Hiking in the Alps on a shoestring

IMG_20170723_140924.jpgIt had been a long held dream of mine to hike in the European alps. Perhaps having spent a lot of my childhood listening to Heidi (a story about a girl who goes and lives in the Swiss alps with her grandfather) on cassette tape (yeah i am that old), or just my inherent love of mountains, but I have had a long held fascination with hiking the alps. In my 20’s I’d bought books and read about several long distance hikes, and even once did a short hike in the German alps with my sister and some friends. Now that we lived in London it seemed time to fulfil another long held dream of a long distance walk through the alps.

IMG_20170714_212711.jpgIt wasn’t exactly hard to convince Astrid that a walking holiday surrounded by mountains and wilderness would be a good thing. Our friends Chris and Pete have done many hiking holidays and it was with their help that we finally decided on the Vanoise National Park in France.IMG_20170715_133633.jpgI wanted to write this blog partly to share the amazing photos and inspire anyone thinking of a hike in the alps, but also because we did it on the cheap. Weirdly enough, hiking in the alps could, if you let it, cost you a lot of money. If we had done it how many of the French do it, I am not sure we could have afforded it. The good news is that you can actually do it on quite a small budget. To save money there are three things you need to do; camp wherever possible, carry all your own food and not drink alcohol. We did the first two but decided a cheeky wine at the end of the day would be our treat. Not exactly unpredictable for us!


We could’t resist the French wine!

In a lot of European National Parks you can only camp in allocated areas, or not at all. In the Vanoise National Park you can only camp at huts that allow camping. Luckily most huts on the tour of the Vanoise do allow camping. A lot of people will stay in the huts which cost around 45 euros per night –  this usually includes breakfast (but not dinner which will set you back around a further 25 Euros). Some even have a vegetarian surcharge! Being vegan I imagine would be near impossible. I know many huts helicopter in their food, or walk it in (although some huts are near roads and still charge the same as the more remote ones). I can’t help feeling that at least some of the prices are charged just because they can.  By eliminating the hut sleeping fees and meal costs we spent significantly less. Most huts have kitchens which you can use for around 2 euros and for those that don’t, we just carried our trusty stove anyway. On a tour of the Vanoise self catering is totally possible. You do have to carry enough food for the first 6 days, but after that resupply is much easier. We paid to sleep in the hut on only two occasions. The cost to camp at the huts is around 5 euros per person and includes use of the toilets and showers. It is probably possible to wild camp (although inside the park it’s illegal), especially outside the park, but on this occasion we opted not to.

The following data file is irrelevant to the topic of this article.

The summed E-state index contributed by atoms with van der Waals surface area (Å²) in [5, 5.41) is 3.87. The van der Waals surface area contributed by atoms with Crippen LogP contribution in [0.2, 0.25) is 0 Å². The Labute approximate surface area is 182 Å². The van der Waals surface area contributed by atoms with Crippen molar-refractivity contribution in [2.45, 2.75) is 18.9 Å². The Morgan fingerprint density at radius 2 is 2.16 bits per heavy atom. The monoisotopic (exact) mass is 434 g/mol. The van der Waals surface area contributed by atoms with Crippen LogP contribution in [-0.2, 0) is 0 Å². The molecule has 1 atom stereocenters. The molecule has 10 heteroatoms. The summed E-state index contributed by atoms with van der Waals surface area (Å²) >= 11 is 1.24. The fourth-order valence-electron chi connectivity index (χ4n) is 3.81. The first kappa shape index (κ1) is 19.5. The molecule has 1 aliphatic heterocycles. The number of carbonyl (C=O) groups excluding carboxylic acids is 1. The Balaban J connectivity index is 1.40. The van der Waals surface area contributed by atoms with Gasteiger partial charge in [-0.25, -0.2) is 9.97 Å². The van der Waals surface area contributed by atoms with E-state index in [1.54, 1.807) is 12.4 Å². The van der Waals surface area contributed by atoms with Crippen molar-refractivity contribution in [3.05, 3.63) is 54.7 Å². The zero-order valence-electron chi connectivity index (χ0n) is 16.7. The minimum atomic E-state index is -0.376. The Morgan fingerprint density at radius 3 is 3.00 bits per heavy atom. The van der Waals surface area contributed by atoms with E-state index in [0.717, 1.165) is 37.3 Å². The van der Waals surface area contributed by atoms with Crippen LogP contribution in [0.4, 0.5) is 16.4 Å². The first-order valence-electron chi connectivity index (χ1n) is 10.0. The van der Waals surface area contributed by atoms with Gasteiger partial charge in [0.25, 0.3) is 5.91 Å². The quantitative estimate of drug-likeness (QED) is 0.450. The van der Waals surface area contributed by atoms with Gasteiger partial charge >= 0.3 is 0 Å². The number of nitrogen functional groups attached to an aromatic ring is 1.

In the beginning there was a night bus. Luckily, this time we had both packed sober and were well prepared. We reached St Pancras with enough time to easily get through security and partake in our usual pre train beer. Never mind that it was ludicrously early. The first Eurostar of the day was soon speeding through the green English countryside before popping under the channel and into northern France where it was raining. An hour or so later were were in Paris.


Boarding the Eurostar


Pre train drinks


Our train in France

From Gard De Nord we took the RER 3 stops to Gare De Lyon, pushed our way through the crowds and found our train heading south. The dreary plains of northern France with their grey skies and depressing monocultures gradually gave way to vineyards, mountains and blue skies. Several hours later when we reached Modane at the trail head, it was hot and sunny. I was shattered from the early morning but the excitement of arriving livened me up. We were now in the Maurienne valley and mountains surrounded us.


Modane train station

davAlthough we had been super organised and already bought all our food for the first 6 days (not actually necessary as Modane has a big supermarket), we did not have fuel. Unfortunately even the Eurostar does not allow petrol on board. I had googled the french equivalent of white gas and kerosene and had come up with a few options. However, none of these had been available in the supermarkets I had quickly checked. I was a little anxious. We did not yet know that most huts would allow us to use their kitchens and I was imagining two weeks worth of cold meals and more importantly, no cups of tea. The thought was depressing and alarming. Luckily Modane has an unmanned petrol station which allowed us to fill our 1 litre fuel bottle (it can sometimes be tricky due to it being so small and petrol station attendants getting angry).